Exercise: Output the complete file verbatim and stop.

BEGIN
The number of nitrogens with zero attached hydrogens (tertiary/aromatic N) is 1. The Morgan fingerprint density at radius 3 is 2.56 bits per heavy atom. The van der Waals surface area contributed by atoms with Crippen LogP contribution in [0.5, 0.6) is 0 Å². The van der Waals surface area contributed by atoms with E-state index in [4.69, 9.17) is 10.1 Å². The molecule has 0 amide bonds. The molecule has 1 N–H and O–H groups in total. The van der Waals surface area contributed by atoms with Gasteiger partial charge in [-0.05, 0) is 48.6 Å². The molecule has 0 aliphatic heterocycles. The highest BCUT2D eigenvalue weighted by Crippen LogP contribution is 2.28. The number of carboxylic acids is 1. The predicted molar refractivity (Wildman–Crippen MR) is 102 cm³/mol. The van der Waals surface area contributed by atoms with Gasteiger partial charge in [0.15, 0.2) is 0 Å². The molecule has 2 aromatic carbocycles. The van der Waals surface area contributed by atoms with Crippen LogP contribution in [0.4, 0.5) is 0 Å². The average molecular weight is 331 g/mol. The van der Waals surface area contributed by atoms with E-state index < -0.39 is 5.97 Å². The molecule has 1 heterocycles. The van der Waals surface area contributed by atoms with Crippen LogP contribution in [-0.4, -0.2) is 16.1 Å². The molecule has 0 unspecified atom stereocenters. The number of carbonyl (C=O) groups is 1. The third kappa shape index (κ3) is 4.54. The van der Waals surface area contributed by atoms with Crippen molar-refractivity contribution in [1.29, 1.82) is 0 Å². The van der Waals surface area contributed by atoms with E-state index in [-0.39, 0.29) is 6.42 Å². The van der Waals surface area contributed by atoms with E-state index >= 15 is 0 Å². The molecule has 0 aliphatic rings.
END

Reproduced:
The number of nitrogens with zero attached hydrogens (tertiary/aromatic N) is 1. The Morgan fingerprint density at radius 3 is 2.56 bits per heavy atom. The van der Waals surface area contributed by atoms with Crippen LogP contribution in [0.5, 0.6) is 0 Å². The van der Waals surface area contributed by atoms with E-state index in [4.69, 9.17) is 10.1 Å². The molecule has 0 amide bonds. The molecule has 1 N–H and O–H groups in total. The van der Waals surface area contributed by atoms with Gasteiger partial charge in [-0.05, 0) is 48.6 Å². The molecule has 0 aliphatic heterocycles. The highest BCUT2D eigenvalue weighted by Crippen LogP contribution is 2.28. The number of carboxylic acids is 1. The predicted molar refractivity (Wildman–Crippen MR) is 102 cm³/mol. The van der Waals surface area contributed by atoms with Gasteiger partial charge in [0.15, 0.2) is 0 Å². The molecule has 2 aromatic carbocycles. The van der Waals surface area contributed by atoms with Crippen LogP contribution in [0.4, 0.5) is 0 Å². The average molecular weight is 331 g/mol. The van der Waals surface area contributed by atoms with E-state index < -0.39 is 5.97 Å². The molecule has 1 heterocycles. The van der Waals surface area contributed by atoms with Crippen LogP contribution in [-0.4, -0.2) is 16.1 Å². The molecule has 0 unspecified atom stereocenters. The number of carbonyl (C=O) groups is 1. The third kappa shape index (κ3) is 4.54. The van der Waals surface area contributed by atoms with Crippen molar-refractivity contribution in [1.29, 1.82) is 0 Å². The van der Waals surface area contributed by atoms with E-state index in [-0.39, 0.29) is 6.42 Å². The van der Waals surface area contributed by atoms with E-state index >= 15 is 0 Å². The molecule has 0 aliphatic rings.